What it means: If others perceive you as coming across without even a moderate amount of energy, you might be perceived as uninterested or lacking in enthusiasm. Zest is one of the character strengths most connected with happiness, so in some situations, you might even come across as “unhappy.”
How this relates to social anxiety: In order to contribute to social situations, you need to express energy. If you are bringing forth too little of energy, you won’t contribute as much. This underuse feeds your “avoidance” mechanism which is a problem because “avoidance of fear” is a hallmark feature of all types of anxiety. Socially anxious people avoid what they are afraid of, which further perpetuates the cycle of anxiety. Underuse of zest feeds this process.
What it means: In some social situations, you are especially serious and don’t smile, joke, laugh, or see the lighter side of things. While that might be appropriate behavior at times, there are situations where humor is particularly important—take, for example, socializing with friends or co-workers at a restaurant.
How this relates to social anxiety: Socially, humor and playfulness are kings (or queens). People generally want to be around funny or playful people. They want to laugh and have a good time. If you underuse humor in social situations, you are essentially eliminating one of the main pathways to connecting and socializing with others.
What it means: You are not particularly attuned to your own feelings or the feelings of others. You pay little attention to social cues, body language, or the circumstances of the social situation you are in.
How this relates to social anxiety: Social situations often require a subtle and nuanced level of awareness of feelings and circumstance. People unaware of their own feelings, unable to speak appropriately to those feelings, unaware of how others might be feeling, or unaware of how to query and discuss others’ feelings are at a significant disadvantage. Furthermore, those who sense this reality within themselves are prone to feel more anxious about this disconnect. People with social anxiety may also misinterpret cues or misread body language, further contributing to the problem.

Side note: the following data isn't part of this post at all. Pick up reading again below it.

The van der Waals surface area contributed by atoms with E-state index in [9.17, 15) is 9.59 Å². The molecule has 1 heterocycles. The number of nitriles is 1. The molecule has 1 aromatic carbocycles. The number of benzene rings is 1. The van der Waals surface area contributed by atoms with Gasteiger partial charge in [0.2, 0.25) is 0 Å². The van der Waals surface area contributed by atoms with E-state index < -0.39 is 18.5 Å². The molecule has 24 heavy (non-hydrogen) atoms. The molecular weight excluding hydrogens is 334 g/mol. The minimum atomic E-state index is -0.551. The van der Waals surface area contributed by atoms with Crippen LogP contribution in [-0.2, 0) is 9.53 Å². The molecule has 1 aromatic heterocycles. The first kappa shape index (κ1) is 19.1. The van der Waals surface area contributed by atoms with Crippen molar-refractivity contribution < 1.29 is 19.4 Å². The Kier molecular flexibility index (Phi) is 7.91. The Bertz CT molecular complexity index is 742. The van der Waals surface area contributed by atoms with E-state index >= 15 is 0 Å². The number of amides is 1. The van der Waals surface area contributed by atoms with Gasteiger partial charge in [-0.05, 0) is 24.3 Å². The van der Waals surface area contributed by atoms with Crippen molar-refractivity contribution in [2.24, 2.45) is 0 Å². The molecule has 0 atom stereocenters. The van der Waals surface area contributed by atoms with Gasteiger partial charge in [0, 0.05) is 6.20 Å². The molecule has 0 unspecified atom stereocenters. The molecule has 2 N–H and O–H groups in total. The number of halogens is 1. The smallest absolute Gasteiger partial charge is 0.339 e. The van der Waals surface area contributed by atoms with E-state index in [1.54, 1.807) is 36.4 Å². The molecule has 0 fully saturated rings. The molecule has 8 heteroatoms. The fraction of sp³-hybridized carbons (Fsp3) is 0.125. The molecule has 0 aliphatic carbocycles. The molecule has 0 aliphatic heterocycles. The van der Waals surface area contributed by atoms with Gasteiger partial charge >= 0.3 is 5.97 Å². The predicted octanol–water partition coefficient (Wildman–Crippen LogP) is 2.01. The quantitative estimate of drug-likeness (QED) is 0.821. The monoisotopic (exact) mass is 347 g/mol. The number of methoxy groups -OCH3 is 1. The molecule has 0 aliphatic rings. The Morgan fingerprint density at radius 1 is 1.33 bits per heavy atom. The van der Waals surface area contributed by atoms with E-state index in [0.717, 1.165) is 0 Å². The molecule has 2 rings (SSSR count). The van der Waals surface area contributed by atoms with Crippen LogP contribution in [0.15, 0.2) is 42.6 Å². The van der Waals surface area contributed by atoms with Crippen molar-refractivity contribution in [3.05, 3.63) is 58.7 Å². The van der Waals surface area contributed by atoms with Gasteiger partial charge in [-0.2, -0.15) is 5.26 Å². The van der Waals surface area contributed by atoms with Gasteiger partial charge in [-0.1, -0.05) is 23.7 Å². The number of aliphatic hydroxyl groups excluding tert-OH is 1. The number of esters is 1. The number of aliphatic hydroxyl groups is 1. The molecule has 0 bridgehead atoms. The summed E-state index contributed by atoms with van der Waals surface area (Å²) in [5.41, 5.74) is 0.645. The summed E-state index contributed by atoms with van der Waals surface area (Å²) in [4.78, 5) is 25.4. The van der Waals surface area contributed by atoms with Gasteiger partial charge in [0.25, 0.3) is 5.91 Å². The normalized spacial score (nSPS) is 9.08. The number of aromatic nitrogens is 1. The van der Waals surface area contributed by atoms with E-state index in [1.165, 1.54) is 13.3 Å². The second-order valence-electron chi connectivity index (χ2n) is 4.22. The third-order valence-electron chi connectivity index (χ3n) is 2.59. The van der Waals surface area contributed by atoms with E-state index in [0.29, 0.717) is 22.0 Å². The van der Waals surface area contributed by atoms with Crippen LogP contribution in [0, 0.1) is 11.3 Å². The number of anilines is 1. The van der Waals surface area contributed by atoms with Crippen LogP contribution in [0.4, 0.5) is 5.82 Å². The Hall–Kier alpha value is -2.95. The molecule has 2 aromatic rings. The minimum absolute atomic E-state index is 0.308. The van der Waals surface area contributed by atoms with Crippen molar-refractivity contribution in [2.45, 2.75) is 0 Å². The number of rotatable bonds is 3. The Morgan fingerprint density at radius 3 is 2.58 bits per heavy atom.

What it means: You have some difficulties in managing your reactions to others or in managing your feelings or personal habits. You may come across as lacking discipline (in your speech and behavior).
How this relates to social anxiety: The best social interactions involve a balanced back and forth of questioning, sharing, and communicating. If your self-regulation is particularly low in these situations, you may appear insensitive to others. This can impact the interaction and contribute to anxiety.
1.) The first step is awareness. If you or someone you know suffers from social anxiety, what is it like for you (or for them) to look at anxiety in this way? The best course of action with this new research is to reflect on how you might be overusing or underusing these particular character strengths in social situations. This will lead you to new insights and ideas for taking action.
2.) Think about social anxiety from the lens of overuse and underuse. This does not mean you have to get rid of deficit-based thinking or attending to symptoms and other parts that feel “wrong” about you. Instead, you now have an empowering language and a new lens for looking at this challenge.
There are different subtypes of social anxiety disorder that I have not addressed in this article. These are quite wide-range, for example, there are social fears involving eating in restaurants, giving presentations, and using public restrooms, to name a few. Thus, the overuse/underuse of these character strengths will need to be adapted accordingly.
Remember, this is a new study so it is important to have these findings replicated in additional studies. If these findings above are also found in future research, this could lead to new treatment approaches to this relatively common and painful condition.
Want to do research on overuse/underuse?
Scientists and student researchers can use the new Overuse, Underuse, Optimal-Use (OUOU) Survey of Strengths for free in their research. Go to this link here to take action.
Freidlin, P., Littman-Ovadia, H., & Niemiec, R. M. (2017). Positive psychopathology: Social anxiety via character strengths underuse and overuse. Personality and Individual Differences, 108, 50–54. http://doi.org/10.1016/j.paid.2016.12.003
Do you wake up most mornings with your mind furiously spinning as though you’re a hamster stuck inside the wheel of your work life? If so, you are not alone.
Isn’t it time to turn this unhealthy mindset on its ears?
Rather than lying in bed allowing harmful thoughts to hold you captive, consciously, develop the practice of focusing on all that is good in your world.
Are you not able to come up with a single thing?
How about, I’m grateful for:
A paycheck every month that helps me provide for my family and myself—believe it’s not worthy of Gratitude? Think of those who don’t have a job.
Having the opportunity to work with a great bunch of co-workers. You get to chose who you pay attention to in your career.